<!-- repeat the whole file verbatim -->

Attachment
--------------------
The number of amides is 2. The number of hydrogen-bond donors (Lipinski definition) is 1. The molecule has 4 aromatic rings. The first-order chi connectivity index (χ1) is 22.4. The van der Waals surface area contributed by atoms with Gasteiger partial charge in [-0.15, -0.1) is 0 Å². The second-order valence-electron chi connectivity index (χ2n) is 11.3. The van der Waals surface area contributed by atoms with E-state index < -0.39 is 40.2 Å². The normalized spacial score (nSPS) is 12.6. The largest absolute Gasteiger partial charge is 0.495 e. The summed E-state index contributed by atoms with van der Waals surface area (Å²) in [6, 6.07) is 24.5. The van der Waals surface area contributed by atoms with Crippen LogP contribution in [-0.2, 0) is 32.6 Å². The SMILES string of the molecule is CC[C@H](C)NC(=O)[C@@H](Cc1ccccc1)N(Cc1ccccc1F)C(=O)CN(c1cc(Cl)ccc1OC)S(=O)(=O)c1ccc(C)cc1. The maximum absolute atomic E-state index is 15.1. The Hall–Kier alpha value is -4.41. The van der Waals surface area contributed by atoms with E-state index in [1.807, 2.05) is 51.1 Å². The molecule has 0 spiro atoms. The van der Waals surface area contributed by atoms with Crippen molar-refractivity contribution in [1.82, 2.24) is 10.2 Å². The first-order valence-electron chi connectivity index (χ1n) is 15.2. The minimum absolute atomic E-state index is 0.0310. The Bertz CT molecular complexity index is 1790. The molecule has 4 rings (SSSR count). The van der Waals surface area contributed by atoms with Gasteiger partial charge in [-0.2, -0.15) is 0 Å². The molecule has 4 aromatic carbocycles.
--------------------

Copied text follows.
The number of amides is 2. The number of hydrogen-bond donors (Lipinski definition) is 1. The molecule has 4 aromatic rings. The first-order chi connectivity index (χ1) is 22.4. The van der Waals surface area contributed by atoms with Gasteiger partial charge in [-0.15, -0.1) is 0 Å². The second-order valence-electron chi connectivity index (χ2n) is 11.3. The van der Waals surface area contributed by atoms with E-state index < -0.39 is 40.2 Å². The normalized spacial score (nSPS) is 12.6. The largest absolute Gasteiger partial charge is 0.495 e. The summed E-state index contributed by atoms with van der Waals surface area (Å²) in [6, 6.07) is 24.5. The van der Waals surface area contributed by atoms with Crippen LogP contribution in [-0.2, 0) is 32.6 Å². The SMILES string of the molecule is CC[C@H](C)NC(=O)[C@@H](Cc1ccccc1)N(Cc1ccccc1F)C(=O)CN(c1cc(Cl)ccc1OC)S(=O)(=O)c1ccc(C)cc1. The maximum absolute atomic E-state index is 15.1. The Hall–Kier alpha value is -4.41. The van der Waals surface area contributed by atoms with E-state index in [1.807, 2.05) is 51.1 Å². The molecule has 0 spiro atoms. The van der Waals surface area contributed by atoms with Crippen molar-refractivity contribution in [1.82, 2.24) is 10.2 Å². The first-order valence-electron chi connectivity index (χ1n) is 15.2. The minimum absolute atomic E-state index is 0.0310. The Bertz CT molecular complexity index is 1790. The molecule has 4 rings (SSSR count). The van der Waals surface area contributed by atoms with Gasteiger partial charge in [-0.2, -0.15) is 0 Å². The molecule has 4 aromatic carbocycles.